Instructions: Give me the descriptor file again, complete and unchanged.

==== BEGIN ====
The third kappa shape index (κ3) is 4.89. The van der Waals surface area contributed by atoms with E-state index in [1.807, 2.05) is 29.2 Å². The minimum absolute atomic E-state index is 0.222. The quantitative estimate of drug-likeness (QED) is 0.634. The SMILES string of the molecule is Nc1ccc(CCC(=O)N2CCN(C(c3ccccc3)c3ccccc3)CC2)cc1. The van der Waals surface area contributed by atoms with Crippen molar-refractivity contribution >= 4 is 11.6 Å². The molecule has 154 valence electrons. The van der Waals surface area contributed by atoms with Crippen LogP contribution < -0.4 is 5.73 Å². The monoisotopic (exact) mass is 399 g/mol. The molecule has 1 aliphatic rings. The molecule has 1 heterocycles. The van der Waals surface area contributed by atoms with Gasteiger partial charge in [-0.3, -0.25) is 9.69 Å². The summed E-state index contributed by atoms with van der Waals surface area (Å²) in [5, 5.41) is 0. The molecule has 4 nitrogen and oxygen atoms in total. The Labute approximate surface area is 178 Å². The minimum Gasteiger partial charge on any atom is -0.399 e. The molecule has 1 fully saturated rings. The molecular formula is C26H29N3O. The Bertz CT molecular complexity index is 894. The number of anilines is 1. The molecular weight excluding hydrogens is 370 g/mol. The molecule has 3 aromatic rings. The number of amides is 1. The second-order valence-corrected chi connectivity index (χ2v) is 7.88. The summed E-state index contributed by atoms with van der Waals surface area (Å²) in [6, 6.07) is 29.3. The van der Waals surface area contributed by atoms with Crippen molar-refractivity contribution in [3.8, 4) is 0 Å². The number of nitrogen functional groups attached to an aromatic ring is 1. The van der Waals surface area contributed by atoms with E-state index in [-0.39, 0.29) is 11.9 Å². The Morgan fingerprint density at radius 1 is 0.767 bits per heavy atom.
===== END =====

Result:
The third kappa shape index (κ3) is 4.89. The van der Waals surface area contributed by atoms with E-state index in [1.807, 2.05) is 29.2 Å². The minimum absolute atomic E-state index is 0.222. The quantitative estimate of drug-likeness (QED) is 0.634. The SMILES string of the molecule is Nc1ccc(CCC(=O)N2CCN(C(c3ccccc3)c3ccccc3)CC2)cc1. The van der Waals surface area contributed by atoms with Crippen molar-refractivity contribution >= 4 is 11.6 Å². The molecule has 154 valence electrons. The van der Waals surface area contributed by atoms with Crippen LogP contribution < -0.4 is 5.73 Å². The monoisotopic (exact) mass is 399 g/mol. The molecule has 1 aliphatic rings. The molecule has 1 heterocycles. The van der Waals surface area contributed by atoms with Gasteiger partial charge in [-0.3, -0.25) is 9.69 Å². The summed E-state index contributed by atoms with van der Waals surface area (Å²) in [5, 5.41) is 0. The molecule has 4 nitrogen and oxygen atoms in total. The Labute approximate surface area is 178 Å². The minimum Gasteiger partial charge on any atom is -0.399 e. The molecule has 1 fully saturated rings. The molecular formula is C26H29N3O. The Bertz CT molecular complexity index is 894. The number of anilines is 1. The molecular weight excluding hydrogens is 370 g/mol. The molecule has 3 aromatic rings. The number of amides is 1. The second-order valence-corrected chi connectivity index (χ2v) is 7.88. The summed E-state index contributed by atoms with van der Waals surface area (Å²) in [6, 6.07) is 29.3. The van der Waals surface area contributed by atoms with Crippen molar-refractivity contribution in [3.8, 4) is 0 Å². The number of nitrogen functional groups attached to an aromatic ring is 1. The van der Waals surface area contributed by atoms with E-state index in [-0.39, 0.29) is 11.9 Å². The Morgan fingerprint density at radius 1 is 0.767 bits per heavy atom.